Mitel, Polycom Merger Talks 'Heating Up'; Shares Soar

Merger talks between unified communications vendors Mitel and Polycom are reportedly entering their final stages after months of discussions.

"We're hearing that all the small details and discussions are beginning to wrap up," said one executive from a solution provider that partners with Polycom, and who declined to be identified. "I think [channel partners] from both sides are ready for it or at least preparing for it … It's heating up, shouldn't be too long now before we know."

According to a Bloomberg report Wednesday, Mitel is in advanced talks with Polycom in a deal that would value Polycom at around $1.7 billion. Polycom declined to comment; Mitel did not respond to a request for comment by publication time.

[Related: Partners: Brocade's Acquisition Of Ruckus Wireless Creates More Formidable Foe To Cisco]

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Polycom's stock is soaring today, up more than 8 percent as of 12:30 p.m., nearly hitting a year high of $11.74 per share. Mitel shares are also rising, up more than 4.5 percent to $8.05.

Partners say the potential merger will have huge beneficial impacts on both vendors' channels through possible new joint technologies and innovation in the unified communications space.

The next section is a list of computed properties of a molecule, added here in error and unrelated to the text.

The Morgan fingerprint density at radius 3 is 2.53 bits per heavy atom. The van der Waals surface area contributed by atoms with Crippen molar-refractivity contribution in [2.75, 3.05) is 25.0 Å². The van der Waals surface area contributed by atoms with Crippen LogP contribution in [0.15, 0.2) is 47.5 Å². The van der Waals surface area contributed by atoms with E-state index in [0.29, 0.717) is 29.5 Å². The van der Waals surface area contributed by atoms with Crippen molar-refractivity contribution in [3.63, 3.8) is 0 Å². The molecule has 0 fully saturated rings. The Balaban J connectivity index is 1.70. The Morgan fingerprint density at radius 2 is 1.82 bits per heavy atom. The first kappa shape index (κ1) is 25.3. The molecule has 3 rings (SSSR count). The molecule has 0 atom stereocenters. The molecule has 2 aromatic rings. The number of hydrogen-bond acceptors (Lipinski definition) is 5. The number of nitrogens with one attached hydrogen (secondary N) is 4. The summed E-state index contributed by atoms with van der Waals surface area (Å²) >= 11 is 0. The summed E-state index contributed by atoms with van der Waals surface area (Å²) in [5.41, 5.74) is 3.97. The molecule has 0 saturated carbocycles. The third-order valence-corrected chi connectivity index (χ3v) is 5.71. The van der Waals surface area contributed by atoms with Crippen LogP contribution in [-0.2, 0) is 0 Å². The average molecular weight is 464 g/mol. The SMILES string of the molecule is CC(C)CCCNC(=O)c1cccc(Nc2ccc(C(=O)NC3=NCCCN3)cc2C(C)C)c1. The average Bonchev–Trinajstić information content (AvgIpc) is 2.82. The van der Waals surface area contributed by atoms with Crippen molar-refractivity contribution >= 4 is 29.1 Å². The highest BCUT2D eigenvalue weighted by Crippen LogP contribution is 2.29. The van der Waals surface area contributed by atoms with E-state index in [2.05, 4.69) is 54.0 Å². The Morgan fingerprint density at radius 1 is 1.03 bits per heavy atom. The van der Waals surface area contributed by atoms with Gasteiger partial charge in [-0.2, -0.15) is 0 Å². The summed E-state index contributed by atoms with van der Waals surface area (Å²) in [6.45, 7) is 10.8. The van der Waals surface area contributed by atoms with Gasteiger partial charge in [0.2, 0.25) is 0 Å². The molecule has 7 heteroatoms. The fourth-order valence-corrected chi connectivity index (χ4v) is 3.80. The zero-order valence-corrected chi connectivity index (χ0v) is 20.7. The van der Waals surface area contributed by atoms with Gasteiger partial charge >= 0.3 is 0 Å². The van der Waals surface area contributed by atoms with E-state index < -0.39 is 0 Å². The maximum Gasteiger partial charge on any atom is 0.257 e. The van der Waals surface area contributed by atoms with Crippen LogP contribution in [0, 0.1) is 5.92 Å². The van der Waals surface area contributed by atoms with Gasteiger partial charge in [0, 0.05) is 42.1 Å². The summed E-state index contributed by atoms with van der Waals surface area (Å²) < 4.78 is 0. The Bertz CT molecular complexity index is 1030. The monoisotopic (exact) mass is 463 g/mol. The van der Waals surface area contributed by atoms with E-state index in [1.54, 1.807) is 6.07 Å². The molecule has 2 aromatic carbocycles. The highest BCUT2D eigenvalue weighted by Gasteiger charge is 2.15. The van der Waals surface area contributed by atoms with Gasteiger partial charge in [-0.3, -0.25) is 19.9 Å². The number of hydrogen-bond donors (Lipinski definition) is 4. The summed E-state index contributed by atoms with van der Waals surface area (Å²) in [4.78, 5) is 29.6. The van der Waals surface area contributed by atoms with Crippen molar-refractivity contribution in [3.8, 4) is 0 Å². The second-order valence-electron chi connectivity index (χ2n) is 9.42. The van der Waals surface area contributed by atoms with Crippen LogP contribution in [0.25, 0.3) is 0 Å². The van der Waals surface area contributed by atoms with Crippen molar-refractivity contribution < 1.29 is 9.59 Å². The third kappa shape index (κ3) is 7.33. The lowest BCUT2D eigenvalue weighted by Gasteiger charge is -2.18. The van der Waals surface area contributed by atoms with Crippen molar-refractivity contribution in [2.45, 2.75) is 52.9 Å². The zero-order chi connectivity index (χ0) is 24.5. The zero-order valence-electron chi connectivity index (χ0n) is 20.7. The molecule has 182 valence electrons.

The executive said that although the merger isn't 100 percent definite, the consolidation will allow for better competition against the larger vendors in the market, such as Avaya and Cisco.

"I wouldn't say this is necessary critically needed to stay alive, but it's probably the right time to do it given both companies' positions in the market," said the executive.

Ottawa, Canada-based Mitel has a market value of $930 million, while San Jose, Calif.-based Polycom's market cap is valued at $1.57 billion. According to recent earning reports from both firms, a combined company would have sales of more than $2.5 billion.

In October, Elliott Management -- which owns stakes in both Mitel and Polycom -- filed a statement with the U.S. Securities and Exchange Commission that said the market is ripe for consolidation and that it's encouraging Mitel and Polycom to combine their telecommunications and videoconferencing expertise.

Elliott owns a 6.6 percent stake in Polycom and a 9.6 stake in Mitel, with about $100 million invested in each company, according to the letter Elliott filed to Polycom's board of directors in October.

In the letter, Elliott said the merger was needed in part because of heavy competition from large vendors such as Avaya, Huawei and, specifically, Cisco.

Mitel CEO Richard McBee didn't shy away from embracing the idea of a potential merger in a recent interview with CRN.

"If a Polycom and a Mitel came together, the [Software-as-a-Service] business would be really large between the two companies," McBee said. "Everywhere we sell in enterprise telephony equipment, there's always video in those big accounts. Wherever we're selling video equipment, there's always telephony."